Over the past few months I’ve been falling in and out of my own personal running slump. With all the distractions and challenges I’ve been facing lately, I have, unfortunately, allowed my slacker half to get the best of me. I’m sure you can tell from my lack of workouts that I don’t have the same drive that I did before I started having injury issues. But, with all that behind me now, I am ready to jump back on the saddle and get over this running slump.
There are many ways to get over a running slump, but I’m only going to list a few that I have found to be personally inspirational. Here they are in no particular order.
1. Buy some new running gear.
Nothing gets me excited to get back out on the pavement more than a new piece of running gear. Whether it’s a new pair of shoes, a Garmin GPS watch or a new article of clothing, new gear always pumps me up for my training sessions. It’s like Christmas morning, and all I can think about is playing with my new toy. Try it! I guarantee you won’t want to wait to try it out.
2. Download a new running playlist.
New music always gets me moving, whether it’s in my car or on the pavement. You can always find new running music here or you can use a website like run hundred. A list of new upbeat music is sure to get you running.
3. Join a running group.
Running groups are great motivation for anyone who doesn’t feel like their training is going well. They are super supportive and all levels of fitness are welcome. The ones that I’m familiar with offer various distances and pace groups for each session. Also, there’s a very social aspect to running clubs. Most of them meet for drinks or food at a sponsored location afterwards. If you’re like me, you’ll find the camaraderie extremely enticing.
4. Change up your running route.
Sometimes you just need to mix it up a little bit. A change of scenery can do wonders for a runner with the case of the blahs. Websites like Mapmyrun and USATF offer runners a database to search for local routes and popular destinations.
5. Register for a goal race.
Nothing gets me more motivated than an upcoming race. Try not to give yourself too much time to prepare, otherwise, you could burn out before the race date comes around. Depending on your base, give yourself 2-4 months to prepare for any significant distance. Couch to 5k and Hal Higdons Half Marathon online training plans offer plenty of daily reminders and training suggestions.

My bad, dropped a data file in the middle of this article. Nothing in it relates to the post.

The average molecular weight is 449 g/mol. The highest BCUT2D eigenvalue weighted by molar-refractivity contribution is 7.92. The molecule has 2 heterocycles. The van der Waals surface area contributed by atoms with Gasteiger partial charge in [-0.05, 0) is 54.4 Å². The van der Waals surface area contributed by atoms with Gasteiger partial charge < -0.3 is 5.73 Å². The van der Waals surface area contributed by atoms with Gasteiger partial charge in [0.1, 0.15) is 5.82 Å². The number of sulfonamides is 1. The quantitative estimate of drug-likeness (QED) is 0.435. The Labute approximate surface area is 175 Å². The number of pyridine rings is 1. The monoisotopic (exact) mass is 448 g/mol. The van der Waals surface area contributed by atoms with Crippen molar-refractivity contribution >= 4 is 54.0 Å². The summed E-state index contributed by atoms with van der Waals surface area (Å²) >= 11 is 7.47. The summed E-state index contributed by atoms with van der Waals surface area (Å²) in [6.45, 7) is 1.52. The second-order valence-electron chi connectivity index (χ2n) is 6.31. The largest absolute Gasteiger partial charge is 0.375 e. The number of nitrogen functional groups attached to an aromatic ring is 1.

6. Volunteer or spectate at a race
I participated in my first race as a spectator this past year. It was such a wonderful experience. I received wonderful responses from the runners throughout the race. Believe me when I say that runners are the most motivating group of people on the planet. Who better to inspire you to get back into training than a bunch of runners encouragingly fulfilling their race goals right in front of your eyes.
7. Join an online support group.
Every Sunday night, there’s a little community of runners that meet on Twitter for #Runchat. It includes runners of all levels: non-runners who are curious, beginners, back of the packers, speed demons and seasoned marathoners. There are questions tweeted out and then everyone answers and interacts with each other based on the answers. It’s a wonderful community where runners can support each other and offer advice and assistance when needed. I have personally learned so much from this community. There are also several running related groups on Facebook that are free and open to join. Moms Run this Town and Running Friends from Around the World are two of my favorite online communities.
8. Stimulate your brain with running related material.
Books and movies are an easy way to rev up the training impulses. The Spirit of the Marathon is a top motivator in my opinion. There are also hundreds of books that can stimulate your urge to run.
Now that you’ve got some ideas, go out and put it to good use. Let me know if you have any other suggestions too. I’d love to hear if something specific has worked for you.